Parking and Storage:
Freehold – Parking: The unit owner owns the parking space, either as part of the unit description or with separate title. Storage: The owner owns the storage locker.
Leasehold – Parking: The condominium corporation holds ownership of the parking and leases them to unit owners. Storage: The corporation retains ownership and leases to unit owners.
Exclusive use common element – Parking and Storage: The condominium corporation owns the parking or storage spaces. It gives unit owners the right to use specific spaces as described in the declaration.
Allocated or assigned – Parking and Storage: The condominium corporation owns the parking or storage spaces and assigns them to unit owners on a discretionary basis.
Condominium owners maintain their own units but do not have responsibility for maintaining the wider property. The maintenance costs are part of the monthly fee paid by all unit owners. Major repair and equipment replacement are shared. Condominium corporations in Ontario are required to have a reserve fund. A portion of the monthly fees is set aside to cover major repairs or replacements to common elements such as elevators, hallways, roofs, and recreational facilities.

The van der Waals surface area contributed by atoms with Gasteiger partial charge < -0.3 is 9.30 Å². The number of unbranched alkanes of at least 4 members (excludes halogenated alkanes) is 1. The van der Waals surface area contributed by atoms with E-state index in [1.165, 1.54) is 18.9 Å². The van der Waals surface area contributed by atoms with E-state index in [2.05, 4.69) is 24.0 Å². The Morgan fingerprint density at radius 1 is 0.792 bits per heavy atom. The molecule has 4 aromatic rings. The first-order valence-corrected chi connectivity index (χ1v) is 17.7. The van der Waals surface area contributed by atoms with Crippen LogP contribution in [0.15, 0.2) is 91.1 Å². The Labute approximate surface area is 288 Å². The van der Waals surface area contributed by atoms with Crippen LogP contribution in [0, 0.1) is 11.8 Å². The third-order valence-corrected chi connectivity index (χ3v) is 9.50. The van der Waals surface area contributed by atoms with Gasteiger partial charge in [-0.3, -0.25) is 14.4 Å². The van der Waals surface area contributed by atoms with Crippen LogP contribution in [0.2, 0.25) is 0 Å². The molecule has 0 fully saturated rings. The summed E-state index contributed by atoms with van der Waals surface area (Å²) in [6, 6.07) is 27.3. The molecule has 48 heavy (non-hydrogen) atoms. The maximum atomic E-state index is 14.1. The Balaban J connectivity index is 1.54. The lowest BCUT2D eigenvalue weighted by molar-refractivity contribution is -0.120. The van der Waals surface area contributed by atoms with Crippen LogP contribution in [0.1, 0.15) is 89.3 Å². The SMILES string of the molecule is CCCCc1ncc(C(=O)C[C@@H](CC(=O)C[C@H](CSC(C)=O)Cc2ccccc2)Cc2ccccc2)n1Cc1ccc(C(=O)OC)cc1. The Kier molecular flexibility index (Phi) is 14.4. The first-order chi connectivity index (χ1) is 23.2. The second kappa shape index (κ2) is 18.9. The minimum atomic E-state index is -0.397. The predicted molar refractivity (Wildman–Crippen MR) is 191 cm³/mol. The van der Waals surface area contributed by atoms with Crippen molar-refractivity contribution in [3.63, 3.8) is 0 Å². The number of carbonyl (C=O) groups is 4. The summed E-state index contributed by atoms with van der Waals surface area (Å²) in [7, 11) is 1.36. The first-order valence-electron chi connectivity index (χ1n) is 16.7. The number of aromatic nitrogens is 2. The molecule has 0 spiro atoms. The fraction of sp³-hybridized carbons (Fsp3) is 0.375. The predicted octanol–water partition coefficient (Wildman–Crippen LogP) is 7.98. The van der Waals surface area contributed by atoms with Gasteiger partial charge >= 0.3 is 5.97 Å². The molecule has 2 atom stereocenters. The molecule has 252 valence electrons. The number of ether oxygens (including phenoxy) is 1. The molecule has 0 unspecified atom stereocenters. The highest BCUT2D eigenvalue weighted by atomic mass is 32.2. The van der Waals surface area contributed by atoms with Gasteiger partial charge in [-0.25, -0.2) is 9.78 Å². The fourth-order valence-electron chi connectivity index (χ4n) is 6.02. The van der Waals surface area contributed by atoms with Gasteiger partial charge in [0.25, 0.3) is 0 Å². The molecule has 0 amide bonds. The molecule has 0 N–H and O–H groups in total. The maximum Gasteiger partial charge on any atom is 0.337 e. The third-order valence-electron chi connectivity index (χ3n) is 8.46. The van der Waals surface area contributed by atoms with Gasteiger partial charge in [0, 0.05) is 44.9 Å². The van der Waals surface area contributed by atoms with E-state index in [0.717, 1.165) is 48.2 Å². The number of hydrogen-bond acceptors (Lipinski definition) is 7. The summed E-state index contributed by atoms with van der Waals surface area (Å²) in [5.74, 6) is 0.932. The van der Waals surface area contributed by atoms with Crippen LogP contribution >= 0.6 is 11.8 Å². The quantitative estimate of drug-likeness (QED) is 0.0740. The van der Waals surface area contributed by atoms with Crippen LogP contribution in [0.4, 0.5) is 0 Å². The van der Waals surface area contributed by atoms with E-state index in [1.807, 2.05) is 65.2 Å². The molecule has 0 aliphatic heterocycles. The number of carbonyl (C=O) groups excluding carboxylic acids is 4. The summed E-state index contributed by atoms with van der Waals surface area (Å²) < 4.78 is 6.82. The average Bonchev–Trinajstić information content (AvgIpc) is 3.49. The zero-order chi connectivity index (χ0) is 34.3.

Condominium security systems can include:
• Monitoring cameras
• Entrance gates and security system
• Monitoring alarms and smoke sensors
• Key card or key fob entry to parking and recreational facilities
• 24-hour front desk security person
Some common condominium amenities are:
• Rooftop Terrace
• Party or games room
• Movie Theatre
• Visitor suites and parking
Insuring a condominium property can be less expensive than insuring a house. The corporation will have a master insurance policy paid for by the condominium fees. The corporation will insure for all standard components of a unit as defined in the declaration. Any modifications or upgrades to a unit must be covered by the owner’s personal insurance policy. Owners also require separate coverage for theft and liability and for special assessments or lawsuits that the corporation’s master insurance policy or reserves fail to cover. Coverage is also advised for storage lockers and parking spaces. Buyers should get advice from an insurance professional.
Condominium unit owners pay for the upkeep of their unit. They must also pay the common expense fees in the proportion specified in the declaration. The fees should cover ongoing building equipment, maintenance and expenses. Condominium fees are mandatory and non-negotiable under the Condominium Act. This is true even if the owner: